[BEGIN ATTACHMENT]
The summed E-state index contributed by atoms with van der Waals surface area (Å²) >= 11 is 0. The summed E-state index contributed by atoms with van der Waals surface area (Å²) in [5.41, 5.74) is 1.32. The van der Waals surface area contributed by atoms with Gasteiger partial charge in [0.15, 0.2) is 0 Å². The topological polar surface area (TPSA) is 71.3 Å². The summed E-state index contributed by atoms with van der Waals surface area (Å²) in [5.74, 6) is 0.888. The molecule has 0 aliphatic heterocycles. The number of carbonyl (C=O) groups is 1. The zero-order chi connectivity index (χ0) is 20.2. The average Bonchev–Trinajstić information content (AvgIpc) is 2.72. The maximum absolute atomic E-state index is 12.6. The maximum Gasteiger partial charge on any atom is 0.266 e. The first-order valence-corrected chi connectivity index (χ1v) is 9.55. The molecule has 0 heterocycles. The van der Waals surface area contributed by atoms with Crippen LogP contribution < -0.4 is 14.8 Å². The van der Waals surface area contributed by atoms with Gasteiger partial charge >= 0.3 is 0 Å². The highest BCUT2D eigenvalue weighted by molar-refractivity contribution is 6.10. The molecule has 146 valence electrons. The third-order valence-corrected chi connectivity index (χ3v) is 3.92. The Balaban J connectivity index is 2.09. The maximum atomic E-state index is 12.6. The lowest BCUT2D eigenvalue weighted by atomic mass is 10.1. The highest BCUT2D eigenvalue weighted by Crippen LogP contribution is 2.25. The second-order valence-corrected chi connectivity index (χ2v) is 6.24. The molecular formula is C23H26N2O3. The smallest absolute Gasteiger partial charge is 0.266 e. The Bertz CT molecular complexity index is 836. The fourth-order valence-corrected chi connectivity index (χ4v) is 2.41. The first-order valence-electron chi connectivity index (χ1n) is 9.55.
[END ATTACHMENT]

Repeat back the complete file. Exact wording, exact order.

The summed E-state index contributed by atoms with van der Waals surface area (Å²) >= 11 is 0. The summed E-state index contributed by atoms with van der Waals surface area (Å²) in [5.41, 5.74) is 1.32. The van der Waals surface area contributed by atoms with Gasteiger partial charge in [0.15, 0.2) is 0 Å². The topological polar surface area (TPSA) is 71.3 Å². The summed E-state index contributed by atoms with van der Waals surface area (Å²) in [5.74, 6) is 0.888. The molecule has 0 aliphatic heterocycles. The number of carbonyl (C=O) groups is 1. The zero-order chi connectivity index (χ0) is 20.2. The average Bonchev–Trinajstić information content (AvgIpc) is 2.72. The maximum absolute atomic E-state index is 12.6. The maximum Gasteiger partial charge on any atom is 0.266 e. The first-order valence-corrected chi connectivity index (χ1v) is 9.55. The molecule has 0 heterocycles. The van der Waals surface area contributed by atoms with Crippen LogP contribution < -0.4 is 14.8 Å². The van der Waals surface area contributed by atoms with Gasteiger partial charge >= 0.3 is 0 Å². The highest BCUT2D eigenvalue weighted by molar-refractivity contribution is 6.10. The molecule has 146 valence electrons. The third-order valence-corrected chi connectivity index (χ3v) is 3.92. The Balaban J connectivity index is 2.09. The maximum atomic E-state index is 12.6. The lowest BCUT2D eigenvalue weighted by atomic mass is 10.1. The highest BCUT2D eigenvalue weighted by Crippen LogP contribution is 2.25. The second-order valence-corrected chi connectivity index (χ2v) is 6.24. The molecular formula is C23H26N2O3. The smallest absolute Gasteiger partial charge is 0.266 e. The Bertz CT molecular complexity index is 836. The fourth-order valence-corrected chi connectivity index (χ4v) is 2.41. The first-order valence-electron chi connectivity index (χ1n) is 9.55.